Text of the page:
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Rogerio Rocha

Rogerio Rocha was born in 1801, in the village of Mapanga, and was baptized in the San Fernando Mission. Rocha became a well-known blacksmith in California. In Rocha's early years he became the ...

Rogerio Rocha was born in 1801, in the village of Mapanga, and was baptized in the San Fernando Mission. Rocha became a well-known blacksmith in California. In Rocha's early years he became the Captain of Mapanga, which is known today as the town of Chatsworth. He later became the Captain of the Fernandeno Tatavium people in the late 1800's.

As a young man, Rocha learned the trade of a blacksmith. Rocha became prosperous from his trade and purchased several acres of land throughout the San Fernando Valley. In his latter years Rocha settled on the ten acres in San Fernando at the northeast corner of Hubbard and Fourth Street, which was granted to him by an 1840 Mexican grant. On the property, Rocha constructed two adobe houses (made of sun-baked bricks), two tule houses (native traditional houses), two wood frame houses, and a fenced area where he cultivated.

In 1874 Charles Maclay purchased the land title "San Fernando Grant" previously owned by DeCelis, and tried to negotiate with Rocha to purchase his land. However, Rocha refused. In 1885 Maclay visited Rocha with a Los Angeles Sheriff and wanted him to sign over his land. Rocha replied, "I sign nothing". On November 1, 1885 two deputy sheriffs were ordered to evict Rocha from his land.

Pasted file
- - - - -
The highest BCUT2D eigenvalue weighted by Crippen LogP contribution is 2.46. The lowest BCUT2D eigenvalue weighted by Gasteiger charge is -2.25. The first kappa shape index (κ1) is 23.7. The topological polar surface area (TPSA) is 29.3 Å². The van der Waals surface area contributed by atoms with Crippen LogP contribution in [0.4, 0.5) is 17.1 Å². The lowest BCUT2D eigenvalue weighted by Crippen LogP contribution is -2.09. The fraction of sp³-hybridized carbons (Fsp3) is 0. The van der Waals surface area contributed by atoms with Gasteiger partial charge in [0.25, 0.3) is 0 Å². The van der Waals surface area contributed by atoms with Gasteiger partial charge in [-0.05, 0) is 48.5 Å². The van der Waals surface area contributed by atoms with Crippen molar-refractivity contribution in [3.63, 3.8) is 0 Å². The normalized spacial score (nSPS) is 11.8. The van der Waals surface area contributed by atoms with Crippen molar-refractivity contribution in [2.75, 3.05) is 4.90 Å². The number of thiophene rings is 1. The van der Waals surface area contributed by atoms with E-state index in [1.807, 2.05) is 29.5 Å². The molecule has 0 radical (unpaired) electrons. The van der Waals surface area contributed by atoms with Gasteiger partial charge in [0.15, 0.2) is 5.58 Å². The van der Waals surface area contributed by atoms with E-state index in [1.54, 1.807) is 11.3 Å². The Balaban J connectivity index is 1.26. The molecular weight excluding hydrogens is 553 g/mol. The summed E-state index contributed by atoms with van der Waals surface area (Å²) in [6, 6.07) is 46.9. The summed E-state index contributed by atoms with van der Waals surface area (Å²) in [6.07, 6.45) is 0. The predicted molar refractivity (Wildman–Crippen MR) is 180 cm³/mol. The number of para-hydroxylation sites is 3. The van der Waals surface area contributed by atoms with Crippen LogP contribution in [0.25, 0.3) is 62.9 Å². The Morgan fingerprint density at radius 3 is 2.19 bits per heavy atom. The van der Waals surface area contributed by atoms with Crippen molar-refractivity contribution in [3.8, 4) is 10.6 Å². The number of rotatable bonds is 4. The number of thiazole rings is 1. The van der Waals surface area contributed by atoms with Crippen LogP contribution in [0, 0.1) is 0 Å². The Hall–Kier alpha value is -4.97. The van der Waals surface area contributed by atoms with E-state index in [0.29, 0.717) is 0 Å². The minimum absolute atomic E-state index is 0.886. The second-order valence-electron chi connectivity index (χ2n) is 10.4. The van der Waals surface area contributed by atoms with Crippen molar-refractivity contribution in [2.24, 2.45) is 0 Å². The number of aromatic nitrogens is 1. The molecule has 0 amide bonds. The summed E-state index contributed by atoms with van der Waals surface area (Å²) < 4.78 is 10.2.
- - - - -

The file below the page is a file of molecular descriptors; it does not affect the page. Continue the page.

The eviction was cruel and unjustified. Rocha, then over eighty years old, his wife, another woman of nearly equal age, and six other persons who constituted his household were then homeless. The sheriff removed them by force in the midst of the winter, tumbled the two aged women with all their household effects into a wagon, and dropped them by the roadside, where they suffered without the slightest protection. With only some parched corn to sustain them, they spent eight rainy days by the side of the road. Meanwhile, Rocha went to Los Angeles to get permission from the priest to occupy an old dilapidated shed connected with the old Mission church.

As a result of the exposure, Rocha's wife soon died of pneumonia. From this time on, Rocha was an old homeless wanderer, who later lived his remaining life at Lopez Canyon, until his death in 1906.

 
Submitted by Craig Baker. 

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